Maba Diakhou Bâ

From Wikipedia, the free encyclopedia
Jump to: navigation, search

Maba Diakhou Bâ (also Ma Ba Diakhu, Ma Ba Diakho Ba, Ma Ba Jaaxu, Màbba Jaxu Ba) (born 1809 at Tavacaltou - July 1867) was a marabout from Rip, and a disciple of the Tijaniyya Sufi brotherhood. He became leader (Almamy) of Saloum.

A descendant of the Fulani dynasty of Dényankobé, from the branch of the Bâ family in the region of Badibou, Maba Diakhou Bâ combined political and religious goals in an attempt to reform or overthrow previous animist monarchies, and resist French encroachment. He is in a tradition of Fulani jihad leaders who revolutionized the states of West Africa at the time of colonialism.

Maba Diakhou Bâ founded the city of Nioro in Rip, and the village of Keur Maba Diakhou near Kaolack is named for him.

Resistance and conquest[edit]

Maba Diakhou Bâ mounted a fierce resistance to the French colonial invasions of Senegal. Under governor Faidherbe French forces had carried out a scorched earth policy against resistance to their expansion in the Senegambia, with villages razed and populations removed after each victory. Throughout the founding of an Islamic state, Maba Diakhou Bâ tried to unify the area north of the Gambia, while leading a war of conversion against the traditional states.

After meeting Oumar Tall around 1850, Maba Diakhou Bâ launched his jihad into Serer territory from his small state of Rip in 1861. While he eventually succeeded in overtaking the dynasty of Saloum, his movement never succeeded in Sine, and much of Serer territory remained animist or Christian into the 20th century. That said, there is much to suggest that Sine resistance was as much nationalist as religious, with Muslims and animists fighting on both sides of these struggles.[1]

Battle of Rip (1865)[edit]

On 30 November 1865, with the help of Lat Dior and his Cayor forces, Maba Diakhou Bâ began the conquest of the states of Sine, Baol and Djolof.

Siege of Kaolack (1865)[edit]

Later at Kaolack, Maba and Lat Dior were checked by a combined force of French under Pinet-Laprade of 2000 cavalry and 4000 colonial infantry, allied with 1000 infantry and 500 cavalry from the states of Waalo, Ndiambour and Ndiander.

Islamization and reform[edit]

As well as converting traditional states to Islam, Maba Diakhou Bâ's forces sought to abolish the traditional caste system of the Wolof and Serer aristocratic states. In unifying with other Muslim forces, West African Jihad states aimed to end the reign of small regional kingships who kept the area in a constant state of war, and the farming and artisanal classes in slave conditions. The Toucouleur Empire of El Hadj Umar Tall in Mali, which rose at about the same time had much the same goals, and Umar Tall himself was in contact with and recruited among Maba Diakhou Bâ's forces.[2]

Lat Dior[edit]

After Lat Dior, the young king of Wolof Cayor was defeated by the French at the Battle of Loro (1864), Maba Diakhou Bâ offered him asylum, and converted Dior and his soldiers from the traditional Tièddo animism to Islam. While his conversion may have been for reasons more political than spiritual, Lat Dior became a powerful ally even in exile, leading his forces alongside those of Sine.

In 1867, Lat Dior and Maba Diakhou Bâ reconquered Cayor from the king placed there by the French. Governor Pinet-Laprade had little choice but to accede to Lat Dior, confirming him as the French chef de canton.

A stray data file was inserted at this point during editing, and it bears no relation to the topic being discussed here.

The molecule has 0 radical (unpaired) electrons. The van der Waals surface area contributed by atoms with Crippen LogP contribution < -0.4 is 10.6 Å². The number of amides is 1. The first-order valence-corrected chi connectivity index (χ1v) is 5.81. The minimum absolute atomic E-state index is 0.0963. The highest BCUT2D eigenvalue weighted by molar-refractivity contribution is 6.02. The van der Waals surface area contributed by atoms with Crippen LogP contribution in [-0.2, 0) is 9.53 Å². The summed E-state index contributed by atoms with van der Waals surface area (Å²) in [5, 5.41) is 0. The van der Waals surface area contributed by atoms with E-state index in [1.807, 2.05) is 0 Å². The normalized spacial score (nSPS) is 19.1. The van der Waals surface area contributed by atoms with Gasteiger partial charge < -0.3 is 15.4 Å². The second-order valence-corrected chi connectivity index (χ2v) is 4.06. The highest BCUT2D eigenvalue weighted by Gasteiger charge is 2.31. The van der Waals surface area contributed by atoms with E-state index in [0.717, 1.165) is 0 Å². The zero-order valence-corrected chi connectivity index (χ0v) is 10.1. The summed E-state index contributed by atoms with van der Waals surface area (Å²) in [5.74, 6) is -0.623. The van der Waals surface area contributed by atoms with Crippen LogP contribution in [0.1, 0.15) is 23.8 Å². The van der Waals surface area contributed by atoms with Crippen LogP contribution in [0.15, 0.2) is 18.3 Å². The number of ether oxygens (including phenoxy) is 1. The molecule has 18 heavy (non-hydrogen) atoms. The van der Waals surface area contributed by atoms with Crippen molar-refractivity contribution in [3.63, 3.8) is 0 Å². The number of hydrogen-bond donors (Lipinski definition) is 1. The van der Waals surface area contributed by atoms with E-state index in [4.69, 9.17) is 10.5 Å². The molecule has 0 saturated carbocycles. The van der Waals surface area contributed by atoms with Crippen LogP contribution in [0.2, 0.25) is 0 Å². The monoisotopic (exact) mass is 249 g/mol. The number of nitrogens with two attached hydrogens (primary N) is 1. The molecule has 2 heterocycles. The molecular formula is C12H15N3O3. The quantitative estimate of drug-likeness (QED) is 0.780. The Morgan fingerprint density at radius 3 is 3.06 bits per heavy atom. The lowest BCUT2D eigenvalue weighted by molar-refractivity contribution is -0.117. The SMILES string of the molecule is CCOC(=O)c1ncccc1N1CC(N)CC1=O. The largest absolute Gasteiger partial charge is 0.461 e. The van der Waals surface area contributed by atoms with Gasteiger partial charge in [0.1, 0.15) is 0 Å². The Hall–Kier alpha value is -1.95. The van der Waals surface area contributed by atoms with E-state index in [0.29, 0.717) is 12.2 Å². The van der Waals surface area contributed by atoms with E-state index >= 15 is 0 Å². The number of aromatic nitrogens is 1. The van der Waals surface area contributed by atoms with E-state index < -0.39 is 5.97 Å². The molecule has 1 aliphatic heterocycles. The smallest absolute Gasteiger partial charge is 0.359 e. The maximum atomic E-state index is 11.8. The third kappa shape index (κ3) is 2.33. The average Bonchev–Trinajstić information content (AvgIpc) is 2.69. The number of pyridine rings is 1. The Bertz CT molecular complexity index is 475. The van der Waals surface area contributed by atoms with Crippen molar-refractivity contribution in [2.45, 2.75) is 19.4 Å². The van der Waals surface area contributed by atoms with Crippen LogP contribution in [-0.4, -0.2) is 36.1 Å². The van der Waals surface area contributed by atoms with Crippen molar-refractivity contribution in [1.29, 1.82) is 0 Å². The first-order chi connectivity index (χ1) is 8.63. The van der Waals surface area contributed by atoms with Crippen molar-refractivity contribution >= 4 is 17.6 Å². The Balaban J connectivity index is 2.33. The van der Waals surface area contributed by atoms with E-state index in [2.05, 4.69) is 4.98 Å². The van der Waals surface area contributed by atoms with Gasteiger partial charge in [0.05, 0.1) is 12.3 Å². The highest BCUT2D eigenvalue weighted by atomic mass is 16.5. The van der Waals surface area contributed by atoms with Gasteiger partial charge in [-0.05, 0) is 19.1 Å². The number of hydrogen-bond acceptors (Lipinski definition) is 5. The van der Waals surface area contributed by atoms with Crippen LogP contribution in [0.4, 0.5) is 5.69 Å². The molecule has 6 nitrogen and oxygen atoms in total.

Death and legacy[edit]

In 1867, Maba Diakhou Bâ was killed leading forces against the animist Serer state of Maad a Sinig Kumba Ndoffene Famak Joof. By 1871, the Serer had re-instated their traditional monarchy, which was soon to be supplanted by the French[dubious ].

Maba Diakhou Bâ is an important link in the tradition of Senegalese marabouts who trace their lineage to Umar Tal. This tradition has continued to the present, with such notables as El Hadj Saidou Nourou Tall (the former grand marabout of French West Africa) the Tivaouane-based Sy family of El Hadj Malik Sy (1855-1922), and the Niass family of Abdoulaye Niass (1840–1922) and his son Ibrahim Niass in Kaolack. Tivaouane in the north among the Wolof and Kaolack among the Serer have become the two centers of Tijaniyyah Sufi teaching in Senegal, and both were founded as a direct result of Maba Diakhou Bâ's short-lived state.[3]

He was interred in the village of Fandène (or Mbel Fandane), and his tomb, which has become a place of pilgrimage, is in the arrondissement of Diakhao, département of region of Fatick in Sine-Saloum, Sénégal.

See also[edit]

References[edit]

  1. ^ Leonardo Alfonso Villalón. Islamic Society and State Power in Senegal: Disciples and Citizens in Fatick. Cambridge (1995) ISBN 0-521-46007-7. pp. 61-63.
  2. ^ Bradford G. Martin. Muslim Brotherhoods in Nineteenth-Century Africa. Cambridge (2003), ISBN 0-521-53451-8 p.78
  3. ^ Leonardo Alfonso Villalón. Islamic Society and State Power in Senegal: Disciples and Citizens in Fatick. Cambridge (1995) ISBN 0-521-46007-7. pp. 67-68.

Bibliography[edit]

  • L’épopée de Maba Diakhou Ba du Rip, mémoire de maîtrise, Dakar, Faculté des Lettres et Sciences humaines, Département de Lettres modernes, 1996. MBAYE, A. K.
  • Maba Diakhou Ba, par Iba Der Thiam - ISBN 978-2-85809-102-7 - ISBN 2-85809-102-1 - Publié par A.B.C. [Afrique biblio-club] - Date: 1977-01-01
  • Kélétigui S. Keita, Maba Diakhou Ba dans le Rip et le Saloum (1861-1867), Dakar, Université de Dakar, 1970, 165 p. (Mémoire de Maîtrise)
  • Atlas du Sénégal, par Iba Der Thiam et Mbaye Guèye, édition Jeune Afrique, 2000.
  • Ginette Ba-Curry, In Search of Maba: A 19th Century Epic from Senegambia, West Africa (Preface of the Play by Edris Makward, Emeritus Professor of African Literature, Univ of Wisconsin, USA), Phoenix Press International, Maryland, 2011 [Category: Drama].